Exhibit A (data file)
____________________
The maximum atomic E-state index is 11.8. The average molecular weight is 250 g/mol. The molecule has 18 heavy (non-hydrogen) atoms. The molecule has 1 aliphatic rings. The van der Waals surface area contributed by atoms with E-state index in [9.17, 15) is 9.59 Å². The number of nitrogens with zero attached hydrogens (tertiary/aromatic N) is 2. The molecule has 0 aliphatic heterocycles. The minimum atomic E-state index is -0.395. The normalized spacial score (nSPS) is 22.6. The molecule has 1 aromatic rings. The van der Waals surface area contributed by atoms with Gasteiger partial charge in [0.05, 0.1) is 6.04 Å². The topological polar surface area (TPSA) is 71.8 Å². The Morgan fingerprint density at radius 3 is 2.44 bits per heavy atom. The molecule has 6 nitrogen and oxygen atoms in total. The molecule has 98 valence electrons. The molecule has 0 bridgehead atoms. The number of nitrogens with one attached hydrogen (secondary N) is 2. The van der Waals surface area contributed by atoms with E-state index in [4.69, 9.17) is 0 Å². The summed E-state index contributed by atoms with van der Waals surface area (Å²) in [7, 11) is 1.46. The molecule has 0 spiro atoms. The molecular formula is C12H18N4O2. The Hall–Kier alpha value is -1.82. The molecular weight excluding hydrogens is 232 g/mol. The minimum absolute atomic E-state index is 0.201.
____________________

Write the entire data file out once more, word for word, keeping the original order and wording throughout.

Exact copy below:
The maximum atomic E-state index is 11.8. The average molecular weight is 250 g/mol. The molecule has 18 heavy (non-hydrogen) atoms. The molecule has 1 aliphatic rings. The van der Waals surface area contributed by atoms with E-state index in [9.17, 15) is 9.59 Å². The number of nitrogens with zero attached hydrogens (tertiary/aromatic N) is 2. The molecule has 0 aliphatic heterocycles. The minimum atomic E-state index is -0.395. The normalized spacial score (nSPS) is 22.6. The molecule has 1 aromatic rings. The van der Waals surface area contributed by atoms with Gasteiger partial charge in [0.05, 0.1) is 6.04 Å². The topological polar surface area (TPSA) is 71.8 Å². The Morgan fingerprint density at radius 3 is 2.44 bits per heavy atom. The molecule has 6 nitrogen and oxygen atoms in total. The molecule has 98 valence electrons. The molecule has 0 bridgehead atoms. The number of nitrogens with one attached hydrogen (secondary N) is 2. The van der Waals surface area contributed by atoms with E-state index in [4.69, 9.17) is 0 Å². The summed E-state index contributed by atoms with van der Waals surface area (Å²) in [7, 11) is 1.46. The molecule has 0 spiro atoms. The molecular formula is C12H18N4O2. The Hall–Kier alpha value is -1.82. The molecular weight excluding hydrogens is 232 g/mol. The minimum absolute atomic E-state index is 0.201.